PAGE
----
“I’m very happy in my job. My disability doesn’t affect my work at all.”
Boubacar, 33, works as a legal adviser at Senegal's Ministry for African Integration, NEPAD* and Good Governance. Handicap International provided him with occupational support to overcome obstacles arising from his disability. The organisation highlighted his skills and made the Ministry for Public Services aware of the need to include people with disabilities on its teams.
Boubacar in his office at the Ministry for African Integration, NEPAD and Good Governance. | © E. Fitte-Duval / Handicap International
Boubacar is from Casamance in southern Senegal. He moved to Dakar after completing his baccalaureate, leaving his mother and six brothers and sisters behind. After studying public law, he was awarded a Masters degree in migration rights. A community activist, he chaired the Disabled Students’ Organisation while studying at the University of Dakar.
Boubacar had polio as a child and now needs crutches to walk. For many years, his disability made it difficult for him to find a job.
“I wrote to a major international organisation,” he recalls. “They offered me an internship. But after we met for an interview and they saw I was disabled, I didn’t hear from them again.”
Promoting rights and skills
To combat this discrimination, Handicap International set up an inclusive employment project for people with disabilities in the Dakar region. As part of this project, Boubacar has been supported by a social worker and an employment adviser for over a year. The organisation assessed his skills and helped him plan his future career.
To improve his knowledge of the workplace, his two contacts suggested he take a course on behavioural skills run by Handicap International. One year ago, the organisation helped Boubacar apply for a job with the Ministry of Public Services, where he hoped to take up a position that reflected his qualifications.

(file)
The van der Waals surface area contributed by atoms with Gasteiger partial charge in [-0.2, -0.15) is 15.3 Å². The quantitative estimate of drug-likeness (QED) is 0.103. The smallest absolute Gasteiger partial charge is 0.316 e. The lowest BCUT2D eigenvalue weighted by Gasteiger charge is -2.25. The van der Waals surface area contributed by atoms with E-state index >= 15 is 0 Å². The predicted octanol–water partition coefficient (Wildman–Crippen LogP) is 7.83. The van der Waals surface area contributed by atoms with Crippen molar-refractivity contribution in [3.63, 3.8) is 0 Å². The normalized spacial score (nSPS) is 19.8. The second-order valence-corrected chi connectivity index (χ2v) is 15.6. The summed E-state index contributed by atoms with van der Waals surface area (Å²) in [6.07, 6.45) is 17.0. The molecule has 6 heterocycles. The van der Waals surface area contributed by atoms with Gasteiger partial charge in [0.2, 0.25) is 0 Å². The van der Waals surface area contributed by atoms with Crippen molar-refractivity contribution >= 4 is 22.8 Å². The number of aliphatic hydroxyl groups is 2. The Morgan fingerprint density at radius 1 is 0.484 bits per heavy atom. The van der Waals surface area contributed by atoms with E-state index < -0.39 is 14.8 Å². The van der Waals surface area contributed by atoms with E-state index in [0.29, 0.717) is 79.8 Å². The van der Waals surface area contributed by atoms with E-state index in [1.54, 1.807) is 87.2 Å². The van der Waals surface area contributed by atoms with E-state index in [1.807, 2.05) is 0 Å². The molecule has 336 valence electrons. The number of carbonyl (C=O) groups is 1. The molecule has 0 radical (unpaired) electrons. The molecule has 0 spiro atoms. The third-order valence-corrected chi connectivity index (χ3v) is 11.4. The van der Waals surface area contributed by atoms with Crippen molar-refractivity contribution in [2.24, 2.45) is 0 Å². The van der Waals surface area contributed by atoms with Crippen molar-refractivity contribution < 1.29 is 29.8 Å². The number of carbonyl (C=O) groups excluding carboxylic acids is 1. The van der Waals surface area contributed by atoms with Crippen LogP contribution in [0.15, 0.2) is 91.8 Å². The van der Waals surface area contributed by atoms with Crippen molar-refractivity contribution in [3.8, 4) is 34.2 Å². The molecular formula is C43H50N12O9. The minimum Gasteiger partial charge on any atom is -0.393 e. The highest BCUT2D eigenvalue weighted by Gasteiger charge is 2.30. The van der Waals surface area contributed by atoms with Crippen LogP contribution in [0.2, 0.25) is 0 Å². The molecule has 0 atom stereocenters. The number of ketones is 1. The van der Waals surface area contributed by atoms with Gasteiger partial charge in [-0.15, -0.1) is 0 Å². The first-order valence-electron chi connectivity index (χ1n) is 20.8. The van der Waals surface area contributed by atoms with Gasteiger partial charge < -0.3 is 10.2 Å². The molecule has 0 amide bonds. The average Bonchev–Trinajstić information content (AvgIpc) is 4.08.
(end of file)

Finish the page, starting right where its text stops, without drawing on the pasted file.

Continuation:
A position of responsibility at the ministry
Boubacar was finally offered a job with the Ministry for African Integration, NEPAD and Good Governance. A demanding post, it is a good match for his legal skills and ambitions. Boubacar represents the department on the issues of economic and social inclusion, migration and the environment. He also does administrative tasks, including writing reports and speeches, etc.
A few changes needed to be made to enable Boubacar to work in comfort: his desk is on the fourth floor, for example, which is served by a lift, while his colleagues work on the third floor.
One year after starting, Boubacar is very happy with the way he has been included in the workplace: “I’m not affected by my disability at all, in this job - it isn’t a factor,” he says. “My colleagues respect me and I have a really good relationship with them.”
Building on this experience, Boubacar would like to work for an international organisation in the field of migration, in which he has a strong interest.
* NEPAD: New Partnership for African Development